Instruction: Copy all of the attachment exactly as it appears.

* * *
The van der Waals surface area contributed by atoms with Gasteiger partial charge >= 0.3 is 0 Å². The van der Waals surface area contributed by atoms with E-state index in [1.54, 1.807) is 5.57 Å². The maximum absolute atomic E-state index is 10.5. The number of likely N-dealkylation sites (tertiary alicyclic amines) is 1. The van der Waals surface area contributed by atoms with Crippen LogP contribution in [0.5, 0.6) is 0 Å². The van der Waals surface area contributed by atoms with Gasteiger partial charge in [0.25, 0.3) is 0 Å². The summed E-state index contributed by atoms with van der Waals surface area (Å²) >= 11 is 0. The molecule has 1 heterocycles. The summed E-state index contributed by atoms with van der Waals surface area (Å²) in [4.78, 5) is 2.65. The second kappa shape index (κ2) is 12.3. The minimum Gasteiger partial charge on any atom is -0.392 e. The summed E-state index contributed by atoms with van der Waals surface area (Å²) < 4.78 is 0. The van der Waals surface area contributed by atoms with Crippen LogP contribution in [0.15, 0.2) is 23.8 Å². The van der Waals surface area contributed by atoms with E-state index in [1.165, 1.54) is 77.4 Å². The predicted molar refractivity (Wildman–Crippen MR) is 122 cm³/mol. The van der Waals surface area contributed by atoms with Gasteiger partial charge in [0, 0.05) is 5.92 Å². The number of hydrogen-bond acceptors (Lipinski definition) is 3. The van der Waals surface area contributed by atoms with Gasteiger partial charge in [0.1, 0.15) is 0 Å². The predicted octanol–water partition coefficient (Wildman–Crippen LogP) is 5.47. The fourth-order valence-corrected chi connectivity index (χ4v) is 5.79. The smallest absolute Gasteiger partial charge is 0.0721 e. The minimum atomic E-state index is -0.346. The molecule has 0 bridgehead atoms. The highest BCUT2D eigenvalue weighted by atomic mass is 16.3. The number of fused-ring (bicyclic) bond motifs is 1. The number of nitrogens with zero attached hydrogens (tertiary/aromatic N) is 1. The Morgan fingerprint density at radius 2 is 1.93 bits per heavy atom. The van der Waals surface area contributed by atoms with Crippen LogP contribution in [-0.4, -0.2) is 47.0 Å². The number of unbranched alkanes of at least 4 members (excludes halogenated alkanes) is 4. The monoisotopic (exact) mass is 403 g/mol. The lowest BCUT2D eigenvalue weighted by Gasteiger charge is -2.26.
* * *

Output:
The van der Waals surface area contributed by atoms with Gasteiger partial charge >= 0.3 is 0 Å². The van der Waals surface area contributed by atoms with E-state index in [1.54, 1.807) is 5.57 Å². The maximum absolute atomic E-state index is 10.5. The number of likely N-dealkylation sites (tertiary alicyclic amines) is 1. The van der Waals surface area contributed by atoms with Crippen LogP contribution in [0.5, 0.6) is 0 Å². The van der Waals surface area contributed by atoms with Gasteiger partial charge in [0.25, 0.3) is 0 Å². The summed E-state index contributed by atoms with van der Waals surface area (Å²) >= 11 is 0. The molecule has 1 heterocycles. The summed E-state index contributed by atoms with van der Waals surface area (Å²) in [4.78, 5) is 2.65. The second kappa shape index (κ2) is 12.3. The minimum Gasteiger partial charge on any atom is -0.392 e. The summed E-state index contributed by atoms with van der Waals surface area (Å²) < 4.78 is 0. The van der Waals surface area contributed by atoms with Crippen LogP contribution in [0.15, 0.2) is 23.8 Å². The van der Waals surface area contributed by atoms with E-state index in [1.165, 1.54) is 77.4 Å². The predicted molar refractivity (Wildman–Crippen MR) is 122 cm³/mol. The van der Waals surface area contributed by atoms with Gasteiger partial charge in [0, 0.05) is 5.92 Å². The number of hydrogen-bond acceptors (Lipinski definition) is 3. The van der Waals surface area contributed by atoms with Gasteiger partial charge in [0.1, 0.15) is 0 Å². The predicted octanol–water partition coefficient (Wildman–Crippen LogP) is 5.47. The fourth-order valence-corrected chi connectivity index (χ4v) is 5.79. The smallest absolute Gasteiger partial charge is 0.0721 e. The minimum atomic E-state index is -0.346. The molecule has 0 bridgehead atoms. The highest BCUT2D eigenvalue weighted by atomic mass is 16.3. The number of fused-ring (bicyclic) bond motifs is 1. The number of nitrogens with zero attached hydrogens (tertiary/aromatic N) is 1. The Morgan fingerprint density at radius 2 is 1.93 bits per heavy atom. The van der Waals surface area contributed by atoms with Crippen LogP contribution in [-0.4, -0.2) is 47.0 Å². The number of unbranched alkanes of at least 4 members (excludes halogenated alkanes) is 4. The monoisotopic (exact) mass is 403 g/mol. The lowest BCUT2D eigenvalue weighted by Gasteiger charge is -2.26.